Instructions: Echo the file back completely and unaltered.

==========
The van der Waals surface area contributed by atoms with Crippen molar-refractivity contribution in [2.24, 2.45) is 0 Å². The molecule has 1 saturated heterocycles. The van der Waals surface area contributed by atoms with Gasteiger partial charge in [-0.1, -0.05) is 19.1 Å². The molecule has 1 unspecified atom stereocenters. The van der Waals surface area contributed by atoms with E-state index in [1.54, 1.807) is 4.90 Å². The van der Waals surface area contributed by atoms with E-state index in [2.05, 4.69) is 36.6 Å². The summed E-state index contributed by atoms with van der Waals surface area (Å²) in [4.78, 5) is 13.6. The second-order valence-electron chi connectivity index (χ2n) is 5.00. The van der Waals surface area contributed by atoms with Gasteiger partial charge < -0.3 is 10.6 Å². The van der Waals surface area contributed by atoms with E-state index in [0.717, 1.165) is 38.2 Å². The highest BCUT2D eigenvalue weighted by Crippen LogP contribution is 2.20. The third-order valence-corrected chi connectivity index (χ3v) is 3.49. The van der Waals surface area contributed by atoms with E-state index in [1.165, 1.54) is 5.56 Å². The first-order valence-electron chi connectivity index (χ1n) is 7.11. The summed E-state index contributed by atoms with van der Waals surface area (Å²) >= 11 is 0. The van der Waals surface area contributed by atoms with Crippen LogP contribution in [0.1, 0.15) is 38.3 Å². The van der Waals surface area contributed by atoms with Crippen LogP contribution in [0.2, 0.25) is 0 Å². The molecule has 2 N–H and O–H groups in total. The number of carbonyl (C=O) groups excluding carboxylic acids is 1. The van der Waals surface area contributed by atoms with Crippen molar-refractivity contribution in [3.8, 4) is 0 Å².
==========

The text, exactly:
The van der Waals surface area contributed by atoms with Crippen molar-refractivity contribution in [2.24, 2.45) is 0 Å². The molecule has 1 saturated heterocycles. The van der Waals surface area contributed by atoms with Gasteiger partial charge in [-0.1, -0.05) is 19.1 Å². The molecule has 1 unspecified atom stereocenters. The van der Waals surface area contributed by atoms with E-state index in [1.54, 1.807) is 4.90 Å². The van der Waals surface area contributed by atoms with E-state index in [2.05, 4.69) is 36.6 Å². The summed E-state index contributed by atoms with van der Waals surface area (Å²) in [4.78, 5) is 13.6. The second-order valence-electron chi connectivity index (χ2n) is 5.00. The van der Waals surface area contributed by atoms with Gasteiger partial charge < -0.3 is 10.6 Å². The van der Waals surface area contributed by atoms with E-state index in [0.717, 1.165) is 38.2 Å². The highest BCUT2D eigenvalue weighted by Crippen LogP contribution is 2.20. The third-order valence-corrected chi connectivity index (χ3v) is 3.49. The van der Waals surface area contributed by atoms with E-state index in [1.165, 1.54) is 5.56 Å². The first-order valence-electron chi connectivity index (χ1n) is 7.11. The summed E-state index contributed by atoms with van der Waals surface area (Å²) >= 11 is 0. The van der Waals surface area contributed by atoms with Crippen LogP contribution in [0.1, 0.15) is 38.3 Å². The van der Waals surface area contributed by atoms with Crippen LogP contribution in [0.2, 0.25) is 0 Å². The molecule has 2 N–H and O–H groups in total. The number of carbonyl (C=O) groups excluding carboxylic acids is 1. The van der Waals surface area contributed by atoms with Crippen molar-refractivity contribution in [3.8, 4) is 0 Å².